If you really think about it, pretty much everything about Mercury Rising is really, really ridiculous. The plot is one of those overcooked potboilers that’s jumped out and simmers on the stove, the government agencies here are all heinously corrupt and run by arch villains who employ comic book assassins, going out of their way to literally murder a young autistic kid (Miko Hughes, poor guy barely escaped Freddy Krueger before they put him through this nightmare) who has cracked the NSA’s most top secret code. The director of the NSA would have to be a convincing enough asshole to even vaguely pull off something so out there, but they got lucky in hiring King Asshole Alec Baldwin, who is simply hilarious in the role, justifying his sociopathic actions with delusions of unilateral national security as only the best, most self respecting villains do. It’s up to disgraced, incorruptible FBI agent Bruce Willis to shepherd the poor kid through a minefield of contract killers, attempts on his life and bodies that pile up along the way. As absolutely postal as it is in terms of a realistic plot, it does still work as a solid thriller thanks to Willis’s charisma, Baldwin’s devious charm n’ smarm, some decent action set pieces, Miko Hughes’s convincing portrayal of his character’s condition and a well rounded supporting cast. Standouts include Kim Dickens as a kindly girl who helps them out, Peter Stormare as a mute terminator style thug dispatched to hunt them as well as John Carroll Lynch, Kevin Conway, Chi McBride and Jack Conley. Made with a reliable big budget and all the fireworks in play, it’s serviceable stuff but for its hysterical premise. A group of maximum security convicts takes over an aircraft?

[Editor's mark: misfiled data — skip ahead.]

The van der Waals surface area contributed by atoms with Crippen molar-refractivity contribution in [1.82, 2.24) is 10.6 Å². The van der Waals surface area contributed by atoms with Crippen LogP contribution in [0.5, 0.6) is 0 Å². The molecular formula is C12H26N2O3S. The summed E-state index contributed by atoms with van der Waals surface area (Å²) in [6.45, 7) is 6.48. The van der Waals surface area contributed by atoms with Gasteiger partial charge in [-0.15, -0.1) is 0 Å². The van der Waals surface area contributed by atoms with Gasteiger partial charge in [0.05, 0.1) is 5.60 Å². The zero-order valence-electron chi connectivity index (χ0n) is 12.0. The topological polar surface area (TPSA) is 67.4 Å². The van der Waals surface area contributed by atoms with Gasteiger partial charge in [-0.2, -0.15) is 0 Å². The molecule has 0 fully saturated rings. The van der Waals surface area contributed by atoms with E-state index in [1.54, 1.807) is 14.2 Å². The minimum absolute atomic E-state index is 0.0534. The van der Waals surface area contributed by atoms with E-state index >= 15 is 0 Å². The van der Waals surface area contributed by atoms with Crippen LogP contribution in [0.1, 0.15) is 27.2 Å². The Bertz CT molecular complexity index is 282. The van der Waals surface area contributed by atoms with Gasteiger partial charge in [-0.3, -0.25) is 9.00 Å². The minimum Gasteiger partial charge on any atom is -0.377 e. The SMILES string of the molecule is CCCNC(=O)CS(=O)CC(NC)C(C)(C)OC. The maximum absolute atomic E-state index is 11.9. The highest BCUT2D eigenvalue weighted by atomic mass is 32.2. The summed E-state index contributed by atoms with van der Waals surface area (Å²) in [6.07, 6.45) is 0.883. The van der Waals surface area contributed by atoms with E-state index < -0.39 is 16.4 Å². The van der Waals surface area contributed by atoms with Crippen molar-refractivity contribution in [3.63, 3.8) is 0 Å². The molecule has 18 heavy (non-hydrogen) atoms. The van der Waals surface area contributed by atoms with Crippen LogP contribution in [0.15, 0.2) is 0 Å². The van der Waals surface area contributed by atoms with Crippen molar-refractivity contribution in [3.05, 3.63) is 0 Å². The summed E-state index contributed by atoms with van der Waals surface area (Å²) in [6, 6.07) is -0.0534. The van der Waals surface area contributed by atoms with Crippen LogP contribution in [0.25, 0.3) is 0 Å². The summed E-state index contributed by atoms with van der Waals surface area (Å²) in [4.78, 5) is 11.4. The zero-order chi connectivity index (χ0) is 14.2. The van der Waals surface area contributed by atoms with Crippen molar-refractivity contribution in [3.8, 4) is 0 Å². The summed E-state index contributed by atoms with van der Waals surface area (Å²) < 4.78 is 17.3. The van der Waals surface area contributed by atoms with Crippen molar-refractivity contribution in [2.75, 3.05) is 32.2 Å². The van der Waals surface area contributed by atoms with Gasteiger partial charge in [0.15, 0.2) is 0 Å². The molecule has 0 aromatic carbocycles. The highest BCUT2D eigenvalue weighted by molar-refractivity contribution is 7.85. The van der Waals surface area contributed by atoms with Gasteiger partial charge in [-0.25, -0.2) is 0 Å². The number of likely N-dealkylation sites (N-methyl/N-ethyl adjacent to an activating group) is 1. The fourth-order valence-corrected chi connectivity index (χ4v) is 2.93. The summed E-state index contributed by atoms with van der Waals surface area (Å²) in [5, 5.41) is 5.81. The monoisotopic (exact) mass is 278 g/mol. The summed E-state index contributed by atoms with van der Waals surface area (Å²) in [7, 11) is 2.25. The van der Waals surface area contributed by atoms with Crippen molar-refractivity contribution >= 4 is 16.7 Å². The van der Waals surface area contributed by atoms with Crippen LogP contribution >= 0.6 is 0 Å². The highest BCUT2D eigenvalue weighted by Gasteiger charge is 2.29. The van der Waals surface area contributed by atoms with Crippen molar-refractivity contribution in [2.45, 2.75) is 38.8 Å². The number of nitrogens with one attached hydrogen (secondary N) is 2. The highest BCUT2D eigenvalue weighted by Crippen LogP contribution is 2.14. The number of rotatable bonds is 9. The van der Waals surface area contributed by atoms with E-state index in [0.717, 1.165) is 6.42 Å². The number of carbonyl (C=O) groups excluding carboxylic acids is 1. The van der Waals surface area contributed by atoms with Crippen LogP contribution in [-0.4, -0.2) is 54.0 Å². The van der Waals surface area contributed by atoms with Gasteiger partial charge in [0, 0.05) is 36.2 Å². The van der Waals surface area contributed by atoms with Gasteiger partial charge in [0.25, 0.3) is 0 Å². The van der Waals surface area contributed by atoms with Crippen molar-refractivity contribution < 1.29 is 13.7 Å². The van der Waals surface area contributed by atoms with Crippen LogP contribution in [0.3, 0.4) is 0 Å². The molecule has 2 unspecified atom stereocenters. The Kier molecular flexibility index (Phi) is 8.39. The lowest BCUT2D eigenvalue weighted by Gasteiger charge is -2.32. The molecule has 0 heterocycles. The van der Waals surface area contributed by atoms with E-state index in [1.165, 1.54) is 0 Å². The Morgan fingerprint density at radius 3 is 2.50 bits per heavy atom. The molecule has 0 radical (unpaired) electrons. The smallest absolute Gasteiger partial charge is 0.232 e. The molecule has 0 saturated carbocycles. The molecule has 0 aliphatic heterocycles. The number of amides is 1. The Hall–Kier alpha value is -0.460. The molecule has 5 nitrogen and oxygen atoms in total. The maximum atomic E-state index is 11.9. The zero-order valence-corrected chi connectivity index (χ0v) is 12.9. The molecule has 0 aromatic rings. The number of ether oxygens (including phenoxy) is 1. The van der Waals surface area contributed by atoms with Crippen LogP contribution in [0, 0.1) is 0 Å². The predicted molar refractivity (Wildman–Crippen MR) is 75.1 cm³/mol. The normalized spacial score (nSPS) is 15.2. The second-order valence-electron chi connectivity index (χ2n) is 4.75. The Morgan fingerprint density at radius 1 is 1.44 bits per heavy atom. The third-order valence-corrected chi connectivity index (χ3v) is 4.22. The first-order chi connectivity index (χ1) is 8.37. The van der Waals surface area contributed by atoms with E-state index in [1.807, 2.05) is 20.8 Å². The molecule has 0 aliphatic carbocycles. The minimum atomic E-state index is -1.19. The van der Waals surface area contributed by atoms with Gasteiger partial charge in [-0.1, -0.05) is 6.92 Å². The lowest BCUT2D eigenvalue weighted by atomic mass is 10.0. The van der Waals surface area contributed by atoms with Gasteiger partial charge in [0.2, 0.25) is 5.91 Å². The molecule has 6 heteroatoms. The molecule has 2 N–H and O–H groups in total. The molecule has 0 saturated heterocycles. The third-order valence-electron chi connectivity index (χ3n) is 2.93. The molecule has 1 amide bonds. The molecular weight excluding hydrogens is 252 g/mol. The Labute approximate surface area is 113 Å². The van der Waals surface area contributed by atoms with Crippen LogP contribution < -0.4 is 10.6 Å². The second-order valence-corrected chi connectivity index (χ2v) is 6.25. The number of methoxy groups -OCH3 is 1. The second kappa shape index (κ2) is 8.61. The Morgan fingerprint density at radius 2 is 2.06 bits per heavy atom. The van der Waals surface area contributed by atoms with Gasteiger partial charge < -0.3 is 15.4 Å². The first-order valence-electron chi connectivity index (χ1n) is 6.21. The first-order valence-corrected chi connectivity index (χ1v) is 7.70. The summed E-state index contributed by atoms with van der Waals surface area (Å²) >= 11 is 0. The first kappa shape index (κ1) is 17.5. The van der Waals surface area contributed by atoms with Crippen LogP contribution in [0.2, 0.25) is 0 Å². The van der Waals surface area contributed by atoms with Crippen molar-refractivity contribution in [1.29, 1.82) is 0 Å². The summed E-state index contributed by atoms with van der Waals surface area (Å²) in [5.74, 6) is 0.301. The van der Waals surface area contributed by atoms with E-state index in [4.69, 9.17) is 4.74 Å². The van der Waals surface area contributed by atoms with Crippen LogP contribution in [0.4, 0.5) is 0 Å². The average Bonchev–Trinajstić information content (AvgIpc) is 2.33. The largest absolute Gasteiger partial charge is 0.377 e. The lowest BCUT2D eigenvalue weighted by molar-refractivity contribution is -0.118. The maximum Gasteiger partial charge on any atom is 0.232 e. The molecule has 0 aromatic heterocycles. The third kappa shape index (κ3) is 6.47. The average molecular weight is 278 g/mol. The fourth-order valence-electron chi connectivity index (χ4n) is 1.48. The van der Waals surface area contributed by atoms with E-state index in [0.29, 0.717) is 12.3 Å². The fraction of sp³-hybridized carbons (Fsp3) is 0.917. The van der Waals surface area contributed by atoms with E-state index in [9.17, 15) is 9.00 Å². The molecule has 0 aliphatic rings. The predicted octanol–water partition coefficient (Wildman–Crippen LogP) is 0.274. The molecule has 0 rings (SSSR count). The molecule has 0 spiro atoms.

Okay. Terrorists with nerve gas take Alcatraz hostage? I’ll buy that. Drilling a hole, planting a nuke and blowing a deadly asteroid in half? Sure, why not. It’s just something about the director of the NSA coherently sanctioning the death of a child and putting so much effort into it that has me chuckling. Baldwin sells it I guess, in his greased hair, gravel voiced, Draconian way. Watch for his eventual confrontation with Willis in a wine cellar, it’s the warped highlight of the film.

-Nate Hill